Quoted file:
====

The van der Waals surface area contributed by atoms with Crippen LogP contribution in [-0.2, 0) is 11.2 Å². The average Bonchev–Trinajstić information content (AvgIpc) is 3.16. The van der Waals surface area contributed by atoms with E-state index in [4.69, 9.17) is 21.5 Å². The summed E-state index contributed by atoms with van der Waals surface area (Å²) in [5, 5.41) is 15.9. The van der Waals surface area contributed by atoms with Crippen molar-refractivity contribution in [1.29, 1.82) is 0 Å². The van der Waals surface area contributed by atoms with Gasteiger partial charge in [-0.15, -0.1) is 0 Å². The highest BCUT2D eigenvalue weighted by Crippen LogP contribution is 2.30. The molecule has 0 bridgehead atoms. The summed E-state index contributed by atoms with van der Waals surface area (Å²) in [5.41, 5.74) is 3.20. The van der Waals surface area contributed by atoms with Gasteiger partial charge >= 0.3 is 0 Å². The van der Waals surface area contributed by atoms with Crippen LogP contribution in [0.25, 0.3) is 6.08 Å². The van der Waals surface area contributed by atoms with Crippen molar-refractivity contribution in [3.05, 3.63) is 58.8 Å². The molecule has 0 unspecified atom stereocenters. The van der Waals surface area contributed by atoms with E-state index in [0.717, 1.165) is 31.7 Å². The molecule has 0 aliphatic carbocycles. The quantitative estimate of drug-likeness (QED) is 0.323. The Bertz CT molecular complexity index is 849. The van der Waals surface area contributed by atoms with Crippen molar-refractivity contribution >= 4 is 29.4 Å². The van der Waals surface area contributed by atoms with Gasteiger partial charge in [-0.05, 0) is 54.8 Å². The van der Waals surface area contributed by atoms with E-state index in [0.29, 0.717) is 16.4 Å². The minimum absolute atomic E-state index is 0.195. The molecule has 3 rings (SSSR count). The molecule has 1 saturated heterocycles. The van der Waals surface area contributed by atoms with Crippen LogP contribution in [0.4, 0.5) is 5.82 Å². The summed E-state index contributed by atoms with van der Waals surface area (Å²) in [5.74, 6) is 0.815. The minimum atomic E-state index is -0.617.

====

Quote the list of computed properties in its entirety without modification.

The van der Waals surface area contributed by atoms with Crippen LogP contribution in [-0.2, 0) is 11.2 Å². The average Bonchev–Trinajstić information content (AvgIpc) is 3.16. The van der Waals surface area contributed by atoms with E-state index in [4.69, 9.17) is 21.5 Å². The summed E-state index contributed by atoms with van der Waals surface area (Å²) in [5, 5.41) is 15.9. The van der Waals surface area contributed by atoms with Crippen molar-refractivity contribution in [1.29, 1.82) is 0 Å². The van der Waals surface area contributed by atoms with Gasteiger partial charge in [-0.15, -0.1) is 0 Å². The highest BCUT2D eigenvalue weighted by Crippen LogP contribution is 2.30. The molecule has 0 bridgehead atoms. The summed E-state index contributed by atoms with van der Waals surface area (Å²) in [5.41, 5.74) is 3.20. The van der Waals surface area contributed by atoms with Gasteiger partial charge >= 0.3 is 0 Å². The van der Waals surface area contributed by atoms with Crippen LogP contribution in [0.25, 0.3) is 6.08 Å². The van der Waals surface area contributed by atoms with Crippen molar-refractivity contribution in [3.05, 3.63) is 58.8 Å². The molecule has 0 unspecified atom stereocenters. The van der Waals surface area contributed by atoms with E-state index in [0.717, 1.165) is 31.7 Å². The molecule has 0 aliphatic carbocycles. The quantitative estimate of drug-likeness (QED) is 0.323. The Bertz CT molecular complexity index is 849. The van der Waals surface area contributed by atoms with Crippen molar-refractivity contribution >= 4 is 29.4 Å². The van der Waals surface area contributed by atoms with Gasteiger partial charge in [-0.05, 0) is 54.8 Å². The van der Waals surface area contributed by atoms with E-state index in [0.29, 0.717) is 16.4 Å². The minimum absolute atomic E-state index is 0.195. The molecule has 3 rings (SSSR count). The molecule has 1 saturated heterocycles. The van der Waals surface area contributed by atoms with Crippen LogP contribution in [0.4, 0.5) is 5.82 Å². The summed E-state index contributed by atoms with van der Waals surface area (Å²) in [5.74, 6) is 0.815. The minimum atomic E-state index is -0.617.